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Thread: BHP accident

  1. #11
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    Quote Originally Posted by Edwin View Post
    ....268 car train, each car loaded with like 100 tons of ore, that's a mess!
    No, that's a natural resource.
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  2. #12
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    haha a $300 million natural resource.

    BHP have become so big that they shrug something like this off as a glitch...or cyclone practise.

    Apparently NSW are looking for train drivers. :P

  3. #13
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    I expect that the cars have a generator and batteries on board.I can see the need for a speed of light brake application throughout the train composed of 268 cars otherwise serious forces could be generated when applying and releasing the brakes.It appears they have not thought this through properly though.It is typical of penny pinching by RR operators,how much would employing another driver cost throughout the fleet compared with the cost of this one incident?

  4. #14
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    Quote Originally Posted by ragtimer View Post
    I expect that the cars have a generator and batteries on board.I can see the need for a speed of light brake application throughout the train composed of 268 cars otherwise serious forces could be generated when applying and releasing the brakes.It appears they have not thought this through properly though.It is typical of penny pinching by RR operators,how much would employing another driver cost throughout the fleet compared with the cost of this one incident?
    Shoot a few hundred km down the coast and you will find Rio Tinto running bigger trains than this one completely driverless.

    They are controlled from Perth airport 1500km away.

  5. #15
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    Quote Originally Posted by Aussie_FX View Post
    Shoot a few hundred km down the coast and you will find Rio Tinto running bigger trains than this one completely driverless.

    They are controlled from Perth airport 1500km away.
    Fine until something goes wrong which needs human intervention.This is a good link:https://en.wikipedia.org/wiki/Electr...eumatic_brakes

  6. #16
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    Quote Originally Posted by ragtimer View Post
    Fine until something goes wrong which needs human intervention.....
    Not under the circumstances applying to the iron-ore operations in Western Australia.
    They are in arid and remote locations; public access is prohibited across the majority of the routes and remote communications, monitoring & surveillance is the norm (radio & GPS).

    If a train can run away for 90+ kilometres without endangering anyone and the damage was confined to the train and infrastructure then there's your risk management in a nutshell.

    Note that the safety bulletin issued by the authority made no mention of having a second person in the cab, thereby effectively endorsing the fact that not only does single-man operation continue to be perfectly acceptable, but so does the driverless system used by Rio Tinto.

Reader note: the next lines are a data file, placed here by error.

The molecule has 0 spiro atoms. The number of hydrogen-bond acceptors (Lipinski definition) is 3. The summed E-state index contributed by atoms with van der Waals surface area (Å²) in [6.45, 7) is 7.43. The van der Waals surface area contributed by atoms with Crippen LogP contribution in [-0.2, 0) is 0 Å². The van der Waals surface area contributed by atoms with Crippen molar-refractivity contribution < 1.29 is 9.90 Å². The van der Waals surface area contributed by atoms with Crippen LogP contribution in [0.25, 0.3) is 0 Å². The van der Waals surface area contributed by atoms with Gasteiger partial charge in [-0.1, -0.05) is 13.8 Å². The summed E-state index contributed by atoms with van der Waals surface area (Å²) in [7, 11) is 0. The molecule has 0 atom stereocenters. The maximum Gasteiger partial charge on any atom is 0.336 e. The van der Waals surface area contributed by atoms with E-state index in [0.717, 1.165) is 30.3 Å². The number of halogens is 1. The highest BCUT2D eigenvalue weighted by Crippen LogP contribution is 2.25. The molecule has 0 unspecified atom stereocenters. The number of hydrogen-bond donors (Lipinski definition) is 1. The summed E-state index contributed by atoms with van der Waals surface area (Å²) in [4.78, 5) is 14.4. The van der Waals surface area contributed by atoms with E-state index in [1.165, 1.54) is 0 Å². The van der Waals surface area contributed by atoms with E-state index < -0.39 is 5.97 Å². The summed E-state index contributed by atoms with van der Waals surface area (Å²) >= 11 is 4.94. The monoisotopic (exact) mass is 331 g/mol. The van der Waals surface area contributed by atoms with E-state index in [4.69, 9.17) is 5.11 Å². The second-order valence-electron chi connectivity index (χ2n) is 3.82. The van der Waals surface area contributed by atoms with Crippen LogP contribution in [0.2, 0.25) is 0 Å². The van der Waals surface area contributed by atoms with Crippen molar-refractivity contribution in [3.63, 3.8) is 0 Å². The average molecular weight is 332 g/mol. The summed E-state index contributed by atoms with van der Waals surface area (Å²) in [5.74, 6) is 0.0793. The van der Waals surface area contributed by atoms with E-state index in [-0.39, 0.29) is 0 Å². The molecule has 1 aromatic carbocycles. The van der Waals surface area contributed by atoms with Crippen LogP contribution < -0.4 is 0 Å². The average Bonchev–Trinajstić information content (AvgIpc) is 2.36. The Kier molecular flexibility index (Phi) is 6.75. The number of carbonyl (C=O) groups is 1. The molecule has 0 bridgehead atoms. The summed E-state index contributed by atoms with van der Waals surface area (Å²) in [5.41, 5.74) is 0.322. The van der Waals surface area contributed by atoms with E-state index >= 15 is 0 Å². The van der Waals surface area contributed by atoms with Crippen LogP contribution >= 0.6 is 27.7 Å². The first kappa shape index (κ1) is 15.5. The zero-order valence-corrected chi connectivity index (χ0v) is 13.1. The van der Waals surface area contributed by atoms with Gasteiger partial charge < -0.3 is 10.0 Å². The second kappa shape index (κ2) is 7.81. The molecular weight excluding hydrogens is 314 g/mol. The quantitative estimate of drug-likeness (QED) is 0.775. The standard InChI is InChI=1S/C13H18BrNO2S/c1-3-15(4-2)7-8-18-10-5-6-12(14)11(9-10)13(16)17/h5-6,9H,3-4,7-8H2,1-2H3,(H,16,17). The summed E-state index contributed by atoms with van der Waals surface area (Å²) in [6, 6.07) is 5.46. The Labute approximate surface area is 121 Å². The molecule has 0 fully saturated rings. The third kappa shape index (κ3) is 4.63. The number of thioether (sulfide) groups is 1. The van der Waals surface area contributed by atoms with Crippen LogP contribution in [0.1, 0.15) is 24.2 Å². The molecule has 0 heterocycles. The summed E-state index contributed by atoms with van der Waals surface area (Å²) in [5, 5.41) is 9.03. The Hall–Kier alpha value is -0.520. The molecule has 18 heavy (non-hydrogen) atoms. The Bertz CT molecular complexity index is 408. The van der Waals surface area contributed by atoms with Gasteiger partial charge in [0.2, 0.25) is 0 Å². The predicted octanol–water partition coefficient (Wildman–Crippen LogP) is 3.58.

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  7. #17
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    What this accident highlights is the alerter system needs looking at.

    The locos were placed into neutral which deactivates the system. If it had worked as intended the train simply would have come to a stop on it's own accord. As Bruce highlighted, there is nothing out there to hit. Although you can get onto their access roads if you ask permission.

  8. #18
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    Quote Originally Posted by ragtimer View Post
    Fine until something goes wrong which needs human intervention.This is a good link:https://en.wikipedia.org/wiki/Electr...eumatic_brakes
    BHP don't run this system.

  9. #19
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    Quote Originally Posted by Aussie_FX View Post
    BHP don't run this system.
    What do they run then ? In reply to a previous post,I was not referring to only loss of life,although they may be big,this is going to cost more than the wages for a secondman for several years.

    What does the other poster mean by "the locos were placed in neutral" ? Certainly in this country,if the driver has to leave the cab,the reverser must be placed in engine only and the train brake fully applied.If I felt there could be a security issue,I might even take the key with me !

  10. #20
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    Quote Originally Posted by ragtimer View Post
    .....Certainly in this country,if the driver has to leave the cab,the reverser must be placed in engine only and the train brake fully applied.If I felt there could be a security issue,I might even take the key with me !
    It's most likely a different set of circumstances by which the iron-ore companies operate their railway systems.
    These are unusual railway systems, even for Australia.
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